OREGON STATE--reeling from an unprecedented spate of player off-field criminality, coach Mike Riley has been given a new sministrative code of conduct to bring discipline to his program. That indicates a failure in coaching control that new printed rules will not repair. Last season Riley reached a 7-5 record with senior stars recruited by his predecessor Dennis Erickson. This time around, no solution has yet been reached as to whom will replace the three-year starter at QB, Derek Anderson, and the defense suffered key losses with the graduation of five players earning NFL attention. The schedule opens with a sure thing at home vs. Portland State, but the next two foes, Boise State and Louisville, seem sure Beaver losses. Fortunately, the Beavs will not play SC in 2005. A losing season seems likely.
WASHINGTON--new coach Tyrone Willingham inherits a weak talent pool and indecision as to a quarterback. The coaching transition is at least a year away from returning the Huskies to the winners' circle they occupied for decades. Defensive veterans will be the Dawgs' best hope for respectability and we doubt any bowl games will come calling at this season's end.
WASHINGTON STATE--the Cougars went 5-6 in 2004 and don't figure to markedly improve. Defense veterans do abound, but running backs are in very short supply and the QB situation was not resolved this spring.
ARIZONA STATE--beyond Oregon and SC, this squad has the best potential after a 9-3 record last year. However, QB is a question after the graduation of last year's leader, Andrew Walter. Coach Dirk Koetter is a solid former Bellotti Assistant and can be expected to chalk up another winning season with a deep collection of effective linemen on both sides of the ball.
ARIZONA--Mike Stoops enters his second season as Wildcat head coach. He had a 3-8 record last year, though he won his last two games. QB is a quandary. Expected starter Rich Kovalchek sat out the spring with a back injury and no promising backup became evident.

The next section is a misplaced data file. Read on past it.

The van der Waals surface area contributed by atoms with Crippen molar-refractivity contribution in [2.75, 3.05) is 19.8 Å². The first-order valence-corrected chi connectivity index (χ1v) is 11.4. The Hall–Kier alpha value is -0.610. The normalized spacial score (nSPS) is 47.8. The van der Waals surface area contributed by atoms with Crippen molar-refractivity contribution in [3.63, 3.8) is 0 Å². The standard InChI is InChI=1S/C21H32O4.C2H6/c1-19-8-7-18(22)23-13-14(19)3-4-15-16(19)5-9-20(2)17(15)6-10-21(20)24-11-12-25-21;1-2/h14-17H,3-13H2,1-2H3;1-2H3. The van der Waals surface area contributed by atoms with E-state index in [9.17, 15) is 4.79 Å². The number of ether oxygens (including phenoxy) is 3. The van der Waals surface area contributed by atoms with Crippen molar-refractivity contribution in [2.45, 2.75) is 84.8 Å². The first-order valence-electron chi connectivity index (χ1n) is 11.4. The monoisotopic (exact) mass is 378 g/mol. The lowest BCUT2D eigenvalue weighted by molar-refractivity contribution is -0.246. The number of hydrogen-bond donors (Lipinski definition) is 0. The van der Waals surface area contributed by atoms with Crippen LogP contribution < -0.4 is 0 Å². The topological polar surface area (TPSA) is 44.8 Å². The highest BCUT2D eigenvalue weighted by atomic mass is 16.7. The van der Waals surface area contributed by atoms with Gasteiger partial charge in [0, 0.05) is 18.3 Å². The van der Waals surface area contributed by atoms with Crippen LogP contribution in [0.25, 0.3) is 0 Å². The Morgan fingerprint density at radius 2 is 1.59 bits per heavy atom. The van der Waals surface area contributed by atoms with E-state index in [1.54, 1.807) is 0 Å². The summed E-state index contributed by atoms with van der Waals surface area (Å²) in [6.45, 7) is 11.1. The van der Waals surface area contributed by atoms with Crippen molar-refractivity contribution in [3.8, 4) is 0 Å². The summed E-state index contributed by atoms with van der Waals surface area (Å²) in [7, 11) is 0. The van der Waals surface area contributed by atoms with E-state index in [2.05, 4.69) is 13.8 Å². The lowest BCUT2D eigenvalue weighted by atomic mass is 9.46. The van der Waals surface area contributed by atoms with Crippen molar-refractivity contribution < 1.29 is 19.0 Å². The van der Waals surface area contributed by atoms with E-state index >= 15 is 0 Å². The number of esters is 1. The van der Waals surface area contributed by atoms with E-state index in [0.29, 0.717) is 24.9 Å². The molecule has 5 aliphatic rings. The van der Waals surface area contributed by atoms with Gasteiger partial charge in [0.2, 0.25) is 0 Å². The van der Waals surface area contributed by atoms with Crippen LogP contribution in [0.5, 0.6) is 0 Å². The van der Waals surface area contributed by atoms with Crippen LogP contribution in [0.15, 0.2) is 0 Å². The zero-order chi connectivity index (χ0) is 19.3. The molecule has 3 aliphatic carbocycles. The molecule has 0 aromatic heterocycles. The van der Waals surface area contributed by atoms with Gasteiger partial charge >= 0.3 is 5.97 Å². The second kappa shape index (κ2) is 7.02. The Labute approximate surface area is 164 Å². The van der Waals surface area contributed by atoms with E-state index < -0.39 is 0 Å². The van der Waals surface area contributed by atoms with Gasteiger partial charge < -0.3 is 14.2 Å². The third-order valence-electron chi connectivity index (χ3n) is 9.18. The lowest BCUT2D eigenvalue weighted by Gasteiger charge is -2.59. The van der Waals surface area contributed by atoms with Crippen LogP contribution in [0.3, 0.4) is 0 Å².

CALIFORNIA--Coach Jeff Tedford, another former Bellotti disciple, went 10-2 in 2004 and had long suffering Bear fans thinking of a national title. However, QB Aaron Rodgers and rushing star J.J. Arrington have both moved on as top NFL draft picks. A veteran offensive line can be expected to make tailback Marshawn Lynch an offensive force. Who steps in at QB is as yet undecided and there are major questions on defense.
UCLA--Coach Karl Dorrell broke even at 6-6 a year ago, his third season. Bruin faithful will demand his replacement if he doesn't do markedly better in 2005 as they compare him to the golden record compiled by his cross-town rival at SC, Pete Carroll. No obvious answers have been crafted yet at QB, with last season's stalwart Drew Olson yet to show a complete recovery from a severe bowl game injury, and no effective replacement yet evident.
STANFORD--new coach Walt Harris is installing a new offensive system, with a decision yet to be made as to which of three veteran QB's will be the chosen leader after a 4-7 2004 record that sealed the demise of now ex-coach Buddy Teevens. Harris has a coaching career record of 63-68 and is unlikely to go significantly on the winning side in 2005.
We forecast the following Pac 10 rankings at the end of the upcoming season:
Oregon and USC the league's best, with a title decided early on at Autzen. The other conference members will limp home in the following order...Arizona State, Washington State, Cal, UCLA, Washington, Stanford, Oregon State and Arizona.